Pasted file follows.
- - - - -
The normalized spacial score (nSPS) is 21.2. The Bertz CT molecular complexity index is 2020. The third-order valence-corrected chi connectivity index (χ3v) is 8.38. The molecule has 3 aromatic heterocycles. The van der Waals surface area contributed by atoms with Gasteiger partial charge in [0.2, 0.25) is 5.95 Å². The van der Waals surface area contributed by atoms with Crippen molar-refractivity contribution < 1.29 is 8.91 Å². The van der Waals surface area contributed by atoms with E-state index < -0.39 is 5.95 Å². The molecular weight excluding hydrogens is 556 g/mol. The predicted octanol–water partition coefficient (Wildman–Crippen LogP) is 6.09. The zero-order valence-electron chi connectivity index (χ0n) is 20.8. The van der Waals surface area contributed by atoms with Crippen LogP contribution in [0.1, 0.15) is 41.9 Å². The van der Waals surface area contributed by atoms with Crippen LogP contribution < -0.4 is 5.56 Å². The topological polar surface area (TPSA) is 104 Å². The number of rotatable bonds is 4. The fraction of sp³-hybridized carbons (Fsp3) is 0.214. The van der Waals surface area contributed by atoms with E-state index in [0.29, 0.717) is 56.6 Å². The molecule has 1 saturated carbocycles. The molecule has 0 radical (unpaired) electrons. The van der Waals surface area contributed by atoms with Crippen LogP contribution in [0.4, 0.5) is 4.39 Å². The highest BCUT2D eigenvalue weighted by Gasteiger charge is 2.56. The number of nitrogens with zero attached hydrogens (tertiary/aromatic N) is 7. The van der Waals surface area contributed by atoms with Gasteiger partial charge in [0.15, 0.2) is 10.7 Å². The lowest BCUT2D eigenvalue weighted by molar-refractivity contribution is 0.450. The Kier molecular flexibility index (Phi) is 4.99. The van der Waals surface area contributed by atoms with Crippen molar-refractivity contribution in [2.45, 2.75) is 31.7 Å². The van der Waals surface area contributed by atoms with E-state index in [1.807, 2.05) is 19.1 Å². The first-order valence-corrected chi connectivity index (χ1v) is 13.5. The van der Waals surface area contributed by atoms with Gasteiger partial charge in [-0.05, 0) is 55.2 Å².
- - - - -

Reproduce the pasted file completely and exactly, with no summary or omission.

The normalized spacial score (nSPS) is 21.2. The Bertz CT molecular complexity index is 2020. The third-order valence-corrected chi connectivity index (χ3v) is 8.38. The molecule has 3 aromatic heterocycles. The van der Waals surface area contributed by atoms with Gasteiger partial charge in [0.2, 0.25) is 5.95 Å². The van der Waals surface area contributed by atoms with Crippen molar-refractivity contribution < 1.29 is 8.91 Å². The van der Waals surface area contributed by atoms with E-state index < -0.39 is 5.95 Å². The molecular weight excluding hydrogens is 556 g/mol. The predicted octanol–water partition coefficient (Wildman–Crippen LogP) is 6.09. The zero-order valence-electron chi connectivity index (χ0n) is 20.8. The van der Waals surface area contributed by atoms with Crippen LogP contribution in [0.1, 0.15) is 41.9 Å². The van der Waals surface area contributed by atoms with Crippen LogP contribution < -0.4 is 5.56 Å². The topological polar surface area (TPSA) is 104 Å². The number of rotatable bonds is 4. The fraction of sp³-hybridized carbons (Fsp3) is 0.214. The van der Waals surface area contributed by atoms with E-state index in [0.29, 0.717) is 56.6 Å². The molecule has 1 saturated carbocycles. The molecule has 0 radical (unpaired) electrons. The van der Waals surface area contributed by atoms with Crippen LogP contribution in [0.4, 0.5) is 4.39 Å². The highest BCUT2D eigenvalue weighted by Gasteiger charge is 2.56. The number of nitrogens with zero attached hydrogens (tertiary/aromatic N) is 7. The van der Waals surface area contributed by atoms with Gasteiger partial charge in [0.15, 0.2) is 10.7 Å². The lowest BCUT2D eigenvalue weighted by molar-refractivity contribution is 0.450. The Kier molecular flexibility index (Phi) is 4.99. The van der Waals surface area contributed by atoms with Crippen molar-refractivity contribution in [2.45, 2.75) is 31.7 Å². The van der Waals surface area contributed by atoms with E-state index in [1.807, 2.05) is 19.1 Å². The first-order valence-corrected chi connectivity index (χ1v) is 13.5. The van der Waals surface area contributed by atoms with Gasteiger partial charge in [-0.05, 0) is 55.2 Å².